October 18th, 2001
By Mark Guarino
Daily Herald Music Critic
Free speech advocates cringed three weeks ago when Clear Channel Communications – the conglomerate that owns more than 1,200 of the nation’s major market radio stations – inadvertently leaked a list of songs it suggested were “questionable” to listeners in the wake of the Sept. 11 terrorist attacks.
Clear Channel promptly released a statement denying the list’s existence, even though Kathy Steinehour, the company’s market manager here, confirmed it does.
The only band whose entire catalog was considered unfit for the air was the political rock band Rage Against the Machine. Rage guitarist Tom Morello, a Libertyville native, was in L.A. recording the band’s next album (due early next year) when he heard the news.
He talked to the Daily Herald about the implications of taking reactionary measures against musicians in wartime.
Q: What was your reaction when you found out your band made Clear Channel’s list?
A: First of all, the music of Rage Against The Machine is diametrically opposed to the horrible attacks that occurred on Sept. 11. We have spent 10 years doing nothing but speaking out against innocent people being hurt. So clearly in this instance, the horrible violence that occurred on Sept. 11 is being used as a pretext to silence dissonant voices.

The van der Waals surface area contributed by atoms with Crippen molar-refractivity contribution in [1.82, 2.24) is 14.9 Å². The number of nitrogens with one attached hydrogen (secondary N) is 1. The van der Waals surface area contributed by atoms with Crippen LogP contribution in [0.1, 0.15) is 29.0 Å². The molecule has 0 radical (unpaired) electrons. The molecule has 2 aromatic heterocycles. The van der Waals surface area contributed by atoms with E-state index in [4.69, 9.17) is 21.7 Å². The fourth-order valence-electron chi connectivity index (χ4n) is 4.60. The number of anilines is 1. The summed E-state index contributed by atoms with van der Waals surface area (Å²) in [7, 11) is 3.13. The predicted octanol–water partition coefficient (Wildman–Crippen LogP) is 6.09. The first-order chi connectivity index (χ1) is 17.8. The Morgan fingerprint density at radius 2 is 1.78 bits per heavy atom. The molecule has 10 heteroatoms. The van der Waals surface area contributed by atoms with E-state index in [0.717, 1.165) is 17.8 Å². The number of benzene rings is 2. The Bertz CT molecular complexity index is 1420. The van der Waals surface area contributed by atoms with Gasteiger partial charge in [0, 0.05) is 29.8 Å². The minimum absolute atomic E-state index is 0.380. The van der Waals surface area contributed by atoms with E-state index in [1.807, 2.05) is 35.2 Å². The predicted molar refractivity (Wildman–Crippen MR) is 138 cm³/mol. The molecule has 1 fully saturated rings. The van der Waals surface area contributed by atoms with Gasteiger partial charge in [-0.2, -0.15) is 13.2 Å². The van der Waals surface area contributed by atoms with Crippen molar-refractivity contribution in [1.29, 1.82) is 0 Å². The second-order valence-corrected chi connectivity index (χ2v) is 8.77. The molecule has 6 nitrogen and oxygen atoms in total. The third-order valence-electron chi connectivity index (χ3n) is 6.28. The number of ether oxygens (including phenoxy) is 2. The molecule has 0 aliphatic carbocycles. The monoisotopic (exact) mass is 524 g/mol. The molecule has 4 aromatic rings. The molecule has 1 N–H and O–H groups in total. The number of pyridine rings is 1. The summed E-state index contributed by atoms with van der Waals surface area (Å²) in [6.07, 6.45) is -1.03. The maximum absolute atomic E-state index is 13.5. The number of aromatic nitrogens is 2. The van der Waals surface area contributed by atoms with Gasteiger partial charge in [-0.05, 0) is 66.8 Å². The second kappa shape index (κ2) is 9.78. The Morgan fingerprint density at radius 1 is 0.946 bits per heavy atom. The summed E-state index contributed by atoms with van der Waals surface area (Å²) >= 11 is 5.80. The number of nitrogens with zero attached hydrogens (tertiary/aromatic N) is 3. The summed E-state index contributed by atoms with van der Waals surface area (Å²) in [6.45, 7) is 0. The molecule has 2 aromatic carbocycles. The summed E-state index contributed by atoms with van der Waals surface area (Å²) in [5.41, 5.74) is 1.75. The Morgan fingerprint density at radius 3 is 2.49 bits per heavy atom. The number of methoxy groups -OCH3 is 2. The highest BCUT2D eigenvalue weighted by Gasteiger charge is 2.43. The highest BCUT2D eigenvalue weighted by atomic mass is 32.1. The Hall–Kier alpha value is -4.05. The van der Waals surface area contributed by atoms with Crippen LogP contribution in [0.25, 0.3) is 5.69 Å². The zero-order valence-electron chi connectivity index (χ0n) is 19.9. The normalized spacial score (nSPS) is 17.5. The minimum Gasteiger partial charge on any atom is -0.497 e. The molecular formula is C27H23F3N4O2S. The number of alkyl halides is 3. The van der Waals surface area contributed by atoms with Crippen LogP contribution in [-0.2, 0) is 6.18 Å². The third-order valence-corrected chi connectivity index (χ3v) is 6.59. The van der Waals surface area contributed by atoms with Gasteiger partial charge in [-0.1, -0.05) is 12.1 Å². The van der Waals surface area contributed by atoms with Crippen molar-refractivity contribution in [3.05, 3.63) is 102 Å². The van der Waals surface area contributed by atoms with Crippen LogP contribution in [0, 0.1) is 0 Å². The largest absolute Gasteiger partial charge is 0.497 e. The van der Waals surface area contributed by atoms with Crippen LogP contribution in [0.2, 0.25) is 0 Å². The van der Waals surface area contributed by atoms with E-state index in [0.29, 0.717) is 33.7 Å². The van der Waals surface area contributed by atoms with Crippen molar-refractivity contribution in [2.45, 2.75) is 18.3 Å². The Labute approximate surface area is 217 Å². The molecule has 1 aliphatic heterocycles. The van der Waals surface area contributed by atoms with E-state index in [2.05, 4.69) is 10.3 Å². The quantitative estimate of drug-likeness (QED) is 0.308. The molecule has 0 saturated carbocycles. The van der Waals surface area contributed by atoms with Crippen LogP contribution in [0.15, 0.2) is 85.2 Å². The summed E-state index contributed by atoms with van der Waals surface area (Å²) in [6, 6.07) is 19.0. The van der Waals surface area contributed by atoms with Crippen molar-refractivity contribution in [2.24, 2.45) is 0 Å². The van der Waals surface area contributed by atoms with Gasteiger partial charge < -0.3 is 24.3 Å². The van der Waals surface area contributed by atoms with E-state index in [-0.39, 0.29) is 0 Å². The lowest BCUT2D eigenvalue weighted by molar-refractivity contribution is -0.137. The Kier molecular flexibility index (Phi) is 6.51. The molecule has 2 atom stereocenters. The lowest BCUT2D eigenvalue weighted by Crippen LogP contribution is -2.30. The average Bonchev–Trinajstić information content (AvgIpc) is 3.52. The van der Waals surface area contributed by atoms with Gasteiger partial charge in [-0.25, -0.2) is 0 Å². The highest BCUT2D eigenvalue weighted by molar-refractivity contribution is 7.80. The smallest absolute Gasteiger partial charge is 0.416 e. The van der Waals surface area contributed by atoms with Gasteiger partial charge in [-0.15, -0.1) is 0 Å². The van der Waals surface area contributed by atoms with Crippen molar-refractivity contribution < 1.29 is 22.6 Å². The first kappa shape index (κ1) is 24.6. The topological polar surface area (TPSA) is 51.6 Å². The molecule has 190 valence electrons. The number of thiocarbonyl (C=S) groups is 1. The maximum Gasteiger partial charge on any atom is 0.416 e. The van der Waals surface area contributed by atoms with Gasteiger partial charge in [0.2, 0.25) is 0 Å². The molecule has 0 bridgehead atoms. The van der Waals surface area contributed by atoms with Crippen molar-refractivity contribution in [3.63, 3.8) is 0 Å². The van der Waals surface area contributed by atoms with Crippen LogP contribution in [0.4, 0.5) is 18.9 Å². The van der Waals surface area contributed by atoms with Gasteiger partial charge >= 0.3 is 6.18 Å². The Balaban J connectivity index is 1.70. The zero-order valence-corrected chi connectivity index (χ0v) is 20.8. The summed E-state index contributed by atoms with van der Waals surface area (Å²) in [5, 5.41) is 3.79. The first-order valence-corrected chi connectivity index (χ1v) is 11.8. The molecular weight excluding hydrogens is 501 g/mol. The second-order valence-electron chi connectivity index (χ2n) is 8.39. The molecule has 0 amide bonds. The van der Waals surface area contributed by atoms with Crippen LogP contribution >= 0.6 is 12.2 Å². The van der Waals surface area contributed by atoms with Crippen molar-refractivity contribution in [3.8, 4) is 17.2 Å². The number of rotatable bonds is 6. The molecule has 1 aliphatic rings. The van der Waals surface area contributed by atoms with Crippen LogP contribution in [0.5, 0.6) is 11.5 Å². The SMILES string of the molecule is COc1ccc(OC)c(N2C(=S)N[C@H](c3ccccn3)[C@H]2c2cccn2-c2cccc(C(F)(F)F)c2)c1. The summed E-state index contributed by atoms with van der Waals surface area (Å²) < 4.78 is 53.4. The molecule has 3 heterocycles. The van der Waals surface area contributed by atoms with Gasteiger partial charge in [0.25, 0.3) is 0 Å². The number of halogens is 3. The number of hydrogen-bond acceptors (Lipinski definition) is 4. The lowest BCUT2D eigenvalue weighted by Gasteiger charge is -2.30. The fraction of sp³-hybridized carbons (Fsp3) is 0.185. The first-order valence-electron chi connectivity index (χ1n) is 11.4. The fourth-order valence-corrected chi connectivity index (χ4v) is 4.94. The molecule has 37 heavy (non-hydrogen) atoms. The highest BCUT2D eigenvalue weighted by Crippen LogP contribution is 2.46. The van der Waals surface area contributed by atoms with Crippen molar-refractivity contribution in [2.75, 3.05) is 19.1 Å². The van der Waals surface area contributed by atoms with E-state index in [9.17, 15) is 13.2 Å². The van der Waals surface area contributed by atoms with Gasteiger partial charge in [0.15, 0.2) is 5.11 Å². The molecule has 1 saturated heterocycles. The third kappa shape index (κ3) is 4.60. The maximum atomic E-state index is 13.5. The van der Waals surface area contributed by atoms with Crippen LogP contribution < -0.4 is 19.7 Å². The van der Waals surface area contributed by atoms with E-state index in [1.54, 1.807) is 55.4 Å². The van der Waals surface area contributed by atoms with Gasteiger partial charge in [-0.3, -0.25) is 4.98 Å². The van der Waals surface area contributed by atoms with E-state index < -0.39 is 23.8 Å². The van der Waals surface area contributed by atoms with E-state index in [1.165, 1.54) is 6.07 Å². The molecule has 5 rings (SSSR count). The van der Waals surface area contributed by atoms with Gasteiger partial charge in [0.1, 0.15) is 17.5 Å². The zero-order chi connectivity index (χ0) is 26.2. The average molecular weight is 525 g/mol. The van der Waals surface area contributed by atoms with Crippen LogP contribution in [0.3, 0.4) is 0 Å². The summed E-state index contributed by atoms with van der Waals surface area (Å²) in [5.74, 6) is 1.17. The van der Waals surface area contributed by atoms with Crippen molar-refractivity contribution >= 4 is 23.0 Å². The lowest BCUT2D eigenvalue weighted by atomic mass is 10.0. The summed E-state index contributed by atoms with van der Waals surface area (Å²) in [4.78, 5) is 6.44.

Q: In a way, isn’t it a kind of honor that every Rage song was banned? It suggests that your music is saying something powerful.
A: Maybe, if there wasn’t the possibility of it being misconstrued. We condemn the attacks in the strongest possible terms and have the deepest sympathy for everyone and their families and we feel the same empathy that all Americans feel.
But if the music of Rage Against The Machine is questionable, it’s that it encourages people to question the kind of ignorance that leads to this sort of intolerance. And it’s intolerance that can clearly lead to censorship and the extinguishing of our civil liberties. That same intolerance, at its extremes, can lead to the violence that happened on Sept. 11.
Q: How frustrating is this?
A: I don’t know if you followed their (Clear Channel) incredible Orwellian press release, but it’s just shocking. And the list itself is ludicrous – everything from (The Bangles’) “Walk Like An Egyptian” to John Lennon’s “Imagine” are now considered unlistenable.
It’s in times like this when the First Amendment is most important, when there needs to be thoughtful discourse where a variety of opinions, whether through art or through journalism, should be absorbed by a thinking public to make up their minds about what’s going on. It’s not a time to censor. There is no distance from this Clear Channel blacklist and making a list of books that are not OK in the public library, or making a list of journalists that are not OK to write for the Daily Herald.
Q: I wonder how long this’ll go on or if it’s just a knee-jerk reaction.
A: I don’t know. The trends of the aftermath have been really disturbing. If there is some kind of military engagement, I don’t think it’s going to lessen. I watched the telethon the other night. I thought there was some really tremendously powerful music and moving sentiments expressed by artists in light of it. But all of these songs would have been banned – like John Lennon’s “Imagine.” I can’t imagine Bruce Springsteen’s “My City In Ruins” wouldn’t have been on the banned list if they thought it existed. I thought they were tremendously moving and healing songs and that’s music at its best. So I bet you, if the people who made up that list had prescreened that telecast, they would have taken everything off that list.